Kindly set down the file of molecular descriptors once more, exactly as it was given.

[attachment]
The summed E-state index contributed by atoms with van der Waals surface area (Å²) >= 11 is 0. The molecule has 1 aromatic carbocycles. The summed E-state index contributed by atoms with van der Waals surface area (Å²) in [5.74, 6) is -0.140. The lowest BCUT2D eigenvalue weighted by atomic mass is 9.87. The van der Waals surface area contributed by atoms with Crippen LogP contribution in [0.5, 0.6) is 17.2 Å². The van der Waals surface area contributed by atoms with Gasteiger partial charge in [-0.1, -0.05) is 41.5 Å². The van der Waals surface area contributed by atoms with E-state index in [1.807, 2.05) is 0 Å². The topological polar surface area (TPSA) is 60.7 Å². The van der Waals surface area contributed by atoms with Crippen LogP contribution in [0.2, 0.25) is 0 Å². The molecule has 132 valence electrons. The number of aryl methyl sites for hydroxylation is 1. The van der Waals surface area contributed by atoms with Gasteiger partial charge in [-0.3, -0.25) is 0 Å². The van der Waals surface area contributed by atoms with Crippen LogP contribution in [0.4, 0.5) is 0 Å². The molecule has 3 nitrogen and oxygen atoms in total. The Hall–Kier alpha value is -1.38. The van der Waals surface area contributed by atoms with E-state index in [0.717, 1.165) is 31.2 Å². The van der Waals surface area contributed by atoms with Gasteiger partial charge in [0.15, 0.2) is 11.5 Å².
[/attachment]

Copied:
The summed E-state index contributed by atoms with van der Waals surface area (Å²) >= 11 is 0. The molecule has 1 aromatic carbocycles. The summed E-state index contributed by atoms with van der Waals surface area (Å²) in [5.74, 6) is -0.140. The lowest BCUT2D eigenvalue weighted by atomic mass is 9.87. The van der Waals surface area contributed by atoms with Crippen LogP contribution in [0.5, 0.6) is 17.2 Å². The van der Waals surface area contributed by atoms with Gasteiger partial charge in [-0.1, -0.05) is 41.5 Å². The van der Waals surface area contributed by atoms with E-state index in [1.807, 2.05) is 0 Å². The topological polar surface area (TPSA) is 60.7 Å². The van der Waals surface area contributed by atoms with Crippen LogP contribution in [0.2, 0.25) is 0 Å². The molecule has 132 valence electrons. The number of aryl methyl sites for hydroxylation is 1. The van der Waals surface area contributed by atoms with Gasteiger partial charge in [-0.3, -0.25) is 0 Å². The van der Waals surface area contributed by atoms with Crippen LogP contribution in [0.4, 0.5) is 0 Å². The molecule has 3 nitrogen and oxygen atoms in total. The Hall–Kier alpha value is -1.38. The van der Waals surface area contributed by atoms with E-state index in [0.717, 1.165) is 31.2 Å². The van der Waals surface area contributed by atoms with Gasteiger partial charge in [0.15, 0.2) is 11.5 Å².